New test spares couples with familial cancer the trauma of termination

June 19, 2006

A new way of sparing couples the trauma of having to decide between having a baby with a high risk of developing a form of colorectal cancer later in life, or terminating the pregnancy, will be revealed on 20 June 2006 at the 22nd annual conference of the European Society of Human Reproduction and Embryology in Prague, Czech Republic. Professor Stéphane Viville, director of the biology of reproduction service at Strasbourg University Hospital, Strasbourg, France, will tell the conference that, using his team's new test, it will be possible to offer preimplantation genetic diagnosis (PGD) to almost all cases of familial adenomatous polyposis (FAP), an adult-onset cancer which represents 1% of all cases of colorectal cancer.

PGD was originally proposed for couples at risk of having a child affected by severe genetic disorders such as cystic fibrosis, which manifest themselves at birth or in very early childhood. However, it is now possible to test for some diseases that occur at a later stage in life, such as Huntington's disease and some hereditary cancers. "Because the child will carry only a risk - albeit it a high one - of developing these conditions during adulthood, many parents, as well as clinicians, have doubts about terminating such a pregnancy," Professor Viville says. "In fact some couples would prefer not to have children in these circumstances."

Twelve couples with a risk of passing on FAP to any children were referred to Professor Viville and his team between 2000 and 2005. At first the team worked on tests to detect the most common FAP mutation, but then, by carrying out double and triple diagnostic tests on each cell, were able to detect the many rarer mutations that are involved in familial cases. "Because the pathology is dominant, and only one member of the couple is affected and at risk of transmitting the disease," said Professor Viville, "we only have to look for one mutation at a time.

"But there are a number of these mutations and therefore it is necessary to develop a different test for each if we are to be sure that PGD will be effective. Our test is very robust as well as being technically innovative - for the first time in this disease we have been able to use molecular technology at the single cell level, which allows us to detect mutations that are otherwise very difficult to identify."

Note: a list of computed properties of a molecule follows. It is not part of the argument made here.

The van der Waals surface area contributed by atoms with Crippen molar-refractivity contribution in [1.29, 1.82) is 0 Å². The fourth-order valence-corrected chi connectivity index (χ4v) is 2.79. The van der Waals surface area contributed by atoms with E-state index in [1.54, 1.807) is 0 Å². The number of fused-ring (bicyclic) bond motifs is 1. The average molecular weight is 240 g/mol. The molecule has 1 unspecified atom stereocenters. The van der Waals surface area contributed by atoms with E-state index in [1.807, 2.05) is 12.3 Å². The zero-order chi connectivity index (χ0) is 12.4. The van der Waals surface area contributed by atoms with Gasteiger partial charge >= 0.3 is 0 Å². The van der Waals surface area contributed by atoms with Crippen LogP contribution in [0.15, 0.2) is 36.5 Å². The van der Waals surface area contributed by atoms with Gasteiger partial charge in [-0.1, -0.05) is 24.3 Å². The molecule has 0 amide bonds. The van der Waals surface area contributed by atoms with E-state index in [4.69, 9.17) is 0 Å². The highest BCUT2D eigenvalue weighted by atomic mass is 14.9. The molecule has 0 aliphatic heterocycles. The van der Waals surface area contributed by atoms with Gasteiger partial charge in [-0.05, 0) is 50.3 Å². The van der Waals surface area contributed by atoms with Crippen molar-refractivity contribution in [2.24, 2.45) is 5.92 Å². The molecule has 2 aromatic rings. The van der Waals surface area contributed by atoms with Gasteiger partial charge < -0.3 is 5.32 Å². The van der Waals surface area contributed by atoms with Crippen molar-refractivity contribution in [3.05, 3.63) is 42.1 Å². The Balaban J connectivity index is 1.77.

The team started eleven IVF cycles, of which nine gave rise to embryo biopsy and eight had an embryo transfer. From these, one boy has been born and two other pregnancies are on-going. Reanalysis of eleven un-transferred embryos confirmed PGD results for FAP mutations.

"We are now able to propose PGD to most couples at risk of transmitting a familial form of FAP to their children", says Professor Viville. "With our experience growing all the time, we hope that we will shortly be able to develop new protocols which will enable us to offer PGD for all mutations involved in FAP, including those which occur for the first time."
-end-


European Society of Human Reproduction and Embryology

Related Colorectal Cancer Articles from Brightsurf:

Colorectal cancer treatment: the winning combinations
Chemotherapy has distressing side effects for patients and increases the risk of developing resistance to the treatment.

A new model to predict survival in colorectal cancer
This signature could be useful in clinical practice, especially for colorectal cancer diagnosis and therapy.

Roadmap to reducing colorectal cancer deaths
The American Gastroenterological Association has outlined a strategy to increase the number of people screened via tests that are more convenient, accurate and less expensive and tailored to people's individual cancer risks.

Study provides new insight on colorectal cancer growth
A new study by researchers at the University of Kentucky identifies a novel function of the enzyme spermine synthase to facilitate colorectal cancer growth.

Researchers ID target for colorectal cancer immunotherapy
Researchers at the Indiana University Melvin and Bren Simon Comprehensive Cancer Center have identified a target for colorectal cancer immunotherapy.

Colorectal cancer partner-in-crime identified
A protein that helps colorectal cancer cells spread to other parts of the body could be an effective treatment target.

Cancer cell reversion may offer a new approach to colorectal cancer treatment
A novel approach to reverse the progression of healthy cells to malignant ones may offer a more effective way to eradicate colorectal cancer cells with far fewer side effects, according to a KAIST research team based in South Korea.

A novel pathway to target colorectal cancer
Survival rates for patients with late-stage colorectal cancer are dismal, and new therapeutic strategies are needed to improve outcomes.

Colorectal cancer rates in Canada
The incidence of colorectal cancer among younger adults increased in recent years in this analysis of data from Canadian national cancer registries that included about 688,000 new colorectal cancers diagnosed over more than 40 years.

Cancer drugs promote stem cell properties of colorectal cancer
Scientists from the German Cancer Research Center (Deutsches Krebsforschungszentrum, DKFZ) and the Mannheim University Medical Center have now discovered that a certain group of cancer drugs (MEK Inhibitors) activates the cancer-promoting Wnt signalling pathway in colorectal cancer cells.

Read More: Colorectal Cancer News and Colorectal Cancer Current Events
Brightsurf.com is a participant in the Amazon Services LLC Associates Program, an affiliate advertising program designed to provide a means for sites to earn advertising fees by advertising and linking to Amazon.com.